World Taliban provide schooling for girls from 7th grade in view
How life has changed for women living in Kabul
Lima should be at work, instead she is sitting inside her family's home in Kabul not knowing how to fill her days. Single and well-educated, the 27-year-old holds a masters degree in IT.Until a few weeks ago, she was a teacher at a local university.But all that changed on August 15 when the Taliban took control of Kabul."It started off as a normal day like any other," Lima told 9news.com.au.Lima arrived at the university and took her usual class in the morning.But, by the time the lesson had ended, word had spread among Lima's colleagues that the Taliban takeover would happen that day.
Kabul. The Taliban have announced the reopening of schools for girls in Afghanistan. "It will happen as soon as possible," said a Taliban spokesman.
The militant Islamist Taliban have provided a reopening of secondary schools for girls in grade 7 in view. The Ministry of Education working on a new method to allow students to continue their education, said Taliban spokesman Mujahid Sabiullah on Tuesday to journalists in Kabul.
Since coming to power of the Islamists in mid-August to attend school for girls in grade 7 is prohibited. The future rules aim of his presentation to hedge the educational environment for girls and women as well as their daily commute to class. The government hope to devote this "important matter" as soon as possible.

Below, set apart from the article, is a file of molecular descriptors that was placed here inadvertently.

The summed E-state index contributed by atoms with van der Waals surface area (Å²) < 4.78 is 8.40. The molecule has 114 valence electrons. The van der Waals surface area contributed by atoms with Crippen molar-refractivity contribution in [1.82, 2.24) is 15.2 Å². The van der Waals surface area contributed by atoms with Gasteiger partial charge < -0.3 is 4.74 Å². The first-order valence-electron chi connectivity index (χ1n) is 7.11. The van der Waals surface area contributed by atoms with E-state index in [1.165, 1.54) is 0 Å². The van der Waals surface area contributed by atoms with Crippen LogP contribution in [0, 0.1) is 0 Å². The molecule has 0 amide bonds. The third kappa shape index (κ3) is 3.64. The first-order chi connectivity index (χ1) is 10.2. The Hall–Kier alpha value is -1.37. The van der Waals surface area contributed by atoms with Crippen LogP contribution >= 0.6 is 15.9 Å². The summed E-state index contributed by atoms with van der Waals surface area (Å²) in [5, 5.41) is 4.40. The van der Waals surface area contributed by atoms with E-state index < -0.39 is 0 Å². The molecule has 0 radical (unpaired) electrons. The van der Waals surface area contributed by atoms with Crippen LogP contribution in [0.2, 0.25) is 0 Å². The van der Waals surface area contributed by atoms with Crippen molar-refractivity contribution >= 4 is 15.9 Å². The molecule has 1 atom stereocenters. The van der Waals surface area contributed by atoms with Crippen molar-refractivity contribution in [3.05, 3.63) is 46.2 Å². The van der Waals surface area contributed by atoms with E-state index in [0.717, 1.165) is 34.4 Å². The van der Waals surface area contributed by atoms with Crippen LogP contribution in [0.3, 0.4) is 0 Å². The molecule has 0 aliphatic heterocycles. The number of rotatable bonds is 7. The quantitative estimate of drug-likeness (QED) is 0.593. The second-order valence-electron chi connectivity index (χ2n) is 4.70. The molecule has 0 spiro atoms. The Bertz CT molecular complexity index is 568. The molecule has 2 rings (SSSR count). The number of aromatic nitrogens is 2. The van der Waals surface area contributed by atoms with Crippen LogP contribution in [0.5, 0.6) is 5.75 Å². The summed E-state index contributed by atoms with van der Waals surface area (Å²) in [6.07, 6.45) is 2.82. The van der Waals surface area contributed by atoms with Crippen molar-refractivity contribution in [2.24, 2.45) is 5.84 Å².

Afghanistan, its future, and why China matters
John Simpson reports from the Torkham border where Taliban and Pakistani guards stand face to face.For three thousand years, armies have struggled through these rocky defiles and camped in its valleys. You can still see the insignia of regiments from the British and British Indian armies, which continue to be carefully maintained, along the sides of the road, overlooked by the forts they once built and guarded. From the rocks above, Pashtun tribesmen armed with ancient jezails, or flintlock rifles, would snipe at passing soldiers with amazing accuracy.
When exactly this will happen Mujahid, however, did not say, "We can not name a date, but this matter will be resolved in the near future, God willing."
The Taliban had further schools last week called upon to re-open for boys. All public, private and official religious schools and other educational institutions in the country should start a school again. Students had not been mentioned in the statement.
For universities new rules apply since the takeover by the Taliban. It was said that women could continue their education, but only in separate classes for men and obfuscation. Prior to that, students were taught in joint classes, there was no dress code. The new measures came internationally and in the country itself to harsh criticism.
The world should not yet engage with the new Taliban government
The Taliban must guarantee that it will respect our human rights before gaining widespread international recognition.I did not want to leave, but I had no choice. Soon after the Taliban assumed control of the capital city, its fighters started to look for me. They showed up at my house (which I had already left in fear of my safety) and harassed my family members and people working for me. They beat up my security guards and violently interrogated people who know me in an effort to find me.
The Taliban have taken no women in the government and in the expansion of its transitional Cabinet in Afghanistan. When naming deputy ministers they had also members of ethnic minorities such as the Shiite Hazaris considered, the Taliban spokesman said. Women would possibly later included in the government.
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